Publication Date


Document Type



City Club of Portland Bulletin, Vol. 95, No. 37, May 29, 2013

Executive Summary

Portland is a city where people travel by car, public transit, walking and bicycling. All of these transportation modes are viable ways for residents to get around, and each is here to stay. Charged with examining the current and future role of bicycles in Portland, your committee has determined, after a year-long study, that bicycling has become a fundamental component of a balanced transportation system. The city should plan for and encourage the continued growth of bicycling as a transportation mode in ways that optimize choice and efficiency, enhance opportunity and equity, address public perceptions and attitudes, and, especially, promote safety for all transportation modes.

Your committee believes bicycling is an affordable and efficient means of transportation that is essential to continued growth in the local economy and overall quality of life for Portland residents.

In short, your committee finds that the right question is no longer "Should we promote bicycle use?" It is: "How should we structure our transportation system to optimize choice, efficiency and safety for all modes of transportation, including bicycling?"

The primary challenge facing the City of Portland is logistical, integrating bicycling into multi-modal transportation in a way that is affordable, efficient and safe. A secondary challenge is tactical, relating to identifying stakeholders fairly and accurately, communicating the rationale and impact of proposed transportation projects to them, and providing appropriate avenues for input and feedback.

While Portland has made measurable progress in expanding bicycle ridership and improving bicycle and pedestrian safety, perception trails reality. Your committee heard repeated examples of poor stakeholder identification and engagement for bicycle planning projects, as well as poor communication of those projects' timelines and impacts. This lack of due diligence has made some projects needlessly controversial or vulnerable to delay and cost overruns.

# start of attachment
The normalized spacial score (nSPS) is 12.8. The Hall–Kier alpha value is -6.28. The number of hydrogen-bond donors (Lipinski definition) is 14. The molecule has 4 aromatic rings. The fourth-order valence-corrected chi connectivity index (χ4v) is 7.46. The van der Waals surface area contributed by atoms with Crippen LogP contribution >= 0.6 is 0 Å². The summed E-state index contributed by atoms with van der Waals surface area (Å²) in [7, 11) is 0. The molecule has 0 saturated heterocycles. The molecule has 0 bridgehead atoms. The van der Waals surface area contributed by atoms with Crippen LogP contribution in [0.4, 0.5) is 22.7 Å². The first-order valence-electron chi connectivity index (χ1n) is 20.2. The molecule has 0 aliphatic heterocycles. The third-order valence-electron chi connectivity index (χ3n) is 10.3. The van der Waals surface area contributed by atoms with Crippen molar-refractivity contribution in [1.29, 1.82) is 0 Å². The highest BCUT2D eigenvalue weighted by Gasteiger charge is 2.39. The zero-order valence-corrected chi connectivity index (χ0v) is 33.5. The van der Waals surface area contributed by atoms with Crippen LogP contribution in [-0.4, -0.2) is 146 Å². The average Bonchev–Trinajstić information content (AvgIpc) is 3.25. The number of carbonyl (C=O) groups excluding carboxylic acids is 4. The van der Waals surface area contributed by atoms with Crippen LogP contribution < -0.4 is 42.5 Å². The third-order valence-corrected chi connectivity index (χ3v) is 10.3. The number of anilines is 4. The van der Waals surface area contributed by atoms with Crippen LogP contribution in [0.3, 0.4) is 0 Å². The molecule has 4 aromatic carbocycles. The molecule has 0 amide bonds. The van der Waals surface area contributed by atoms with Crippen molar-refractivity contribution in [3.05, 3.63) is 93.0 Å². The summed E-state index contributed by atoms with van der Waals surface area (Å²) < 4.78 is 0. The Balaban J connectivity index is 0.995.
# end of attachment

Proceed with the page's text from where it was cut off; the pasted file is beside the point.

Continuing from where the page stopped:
The dozen members of your committee met at least once per week from May 2012 through May 2013, interviewing various stakeholders and experts, including Portland Mayors Sam Adams and Charlie Hales, Congressman Earl Blumenauer, Portland Business Alliance Vice President Bernie Bottomly, TriMet strategic planner Eric Hesse, and cycling advocate and former city bicycling coordinator Mia Birk, as well as academic researchers, neighborhood representatives and community leaders, and many other interested parties.

Your committee concludes that there is little organized opposition to bicycle use in Portland. However, there is latent, but pervasive, uneasiness among some residents that expanding bicycling opportunities will come at the expense of other modes of transportation. There is also widespread fear among many motorists of traffic collisions with bicycles. Active opposition to bicycling emerges primarily on a case-by-case or anecdotal basis. Today's reality stands in sharp contrast to the skeptical attitude toward bicycle use many Portland residents held just two decades ago, as well as to antagonism between bicycles and automobiles frequently portrayed in local media coverage of bicycle-related policies and proposals.

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